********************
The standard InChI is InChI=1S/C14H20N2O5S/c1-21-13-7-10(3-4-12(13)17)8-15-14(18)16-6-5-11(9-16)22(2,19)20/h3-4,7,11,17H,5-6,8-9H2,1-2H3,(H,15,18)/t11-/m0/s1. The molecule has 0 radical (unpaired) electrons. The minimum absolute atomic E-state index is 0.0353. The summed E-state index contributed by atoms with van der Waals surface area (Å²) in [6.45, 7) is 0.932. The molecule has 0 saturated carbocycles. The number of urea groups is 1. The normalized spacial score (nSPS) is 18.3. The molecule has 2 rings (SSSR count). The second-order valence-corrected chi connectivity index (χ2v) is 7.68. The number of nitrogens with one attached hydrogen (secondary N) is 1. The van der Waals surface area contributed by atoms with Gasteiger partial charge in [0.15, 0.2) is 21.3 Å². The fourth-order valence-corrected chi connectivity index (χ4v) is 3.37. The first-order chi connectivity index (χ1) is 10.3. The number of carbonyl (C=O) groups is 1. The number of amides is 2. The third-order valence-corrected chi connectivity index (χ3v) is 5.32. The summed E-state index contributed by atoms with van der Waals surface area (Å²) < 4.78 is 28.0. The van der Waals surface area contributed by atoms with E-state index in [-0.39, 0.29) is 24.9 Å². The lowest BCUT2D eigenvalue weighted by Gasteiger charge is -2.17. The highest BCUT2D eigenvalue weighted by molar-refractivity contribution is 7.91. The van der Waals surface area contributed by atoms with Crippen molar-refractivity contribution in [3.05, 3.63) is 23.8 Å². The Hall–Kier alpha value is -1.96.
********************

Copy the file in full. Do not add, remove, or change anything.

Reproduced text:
The standard InChI is InChI=1S/C14H20N2O5S/c1-21-13-7-10(3-4-12(13)17)8-15-14(18)16-6-5-11(9-16)22(2,19)20/h3-4,7,11,17H,5-6,8-9H2,1-2H3,(H,15,18)/t11-/m0/s1. The molecule has 0 radical (unpaired) electrons. The minimum absolute atomic E-state index is 0.0353. The summed E-state index contributed by atoms with van der Waals surface area (Å²) in [6.45, 7) is 0.932. The molecule has 0 saturated carbocycles. The number of urea groups is 1. The normalized spacial score (nSPS) is 18.3. The molecule has 2 rings (SSSR count). The second-order valence-corrected chi connectivity index (χ2v) is 7.68. The number of nitrogens with one attached hydrogen (secondary N) is 1. The van der Waals surface area contributed by atoms with Gasteiger partial charge in [0.15, 0.2) is 21.3 Å². The fourth-order valence-corrected chi connectivity index (χ4v) is 3.37. The first-order chi connectivity index (χ1) is 10.3. The number of carbonyl (C=O) groups is 1. The number of amides is 2. The third-order valence-corrected chi connectivity index (χ3v) is 5.32. The summed E-state index contributed by atoms with van der Waals surface area (Å²) < 4.78 is 28.0. The van der Waals surface area contributed by atoms with E-state index in [-0.39, 0.29) is 24.9 Å². The lowest BCUT2D eigenvalue weighted by Gasteiger charge is -2.17. The highest BCUT2D eigenvalue weighted by molar-refractivity contribution is 7.91. The van der Waals surface area contributed by atoms with Crippen molar-refractivity contribution in [3.05, 3.63) is 23.8 Å². The Hall–Kier alpha value is -1.96.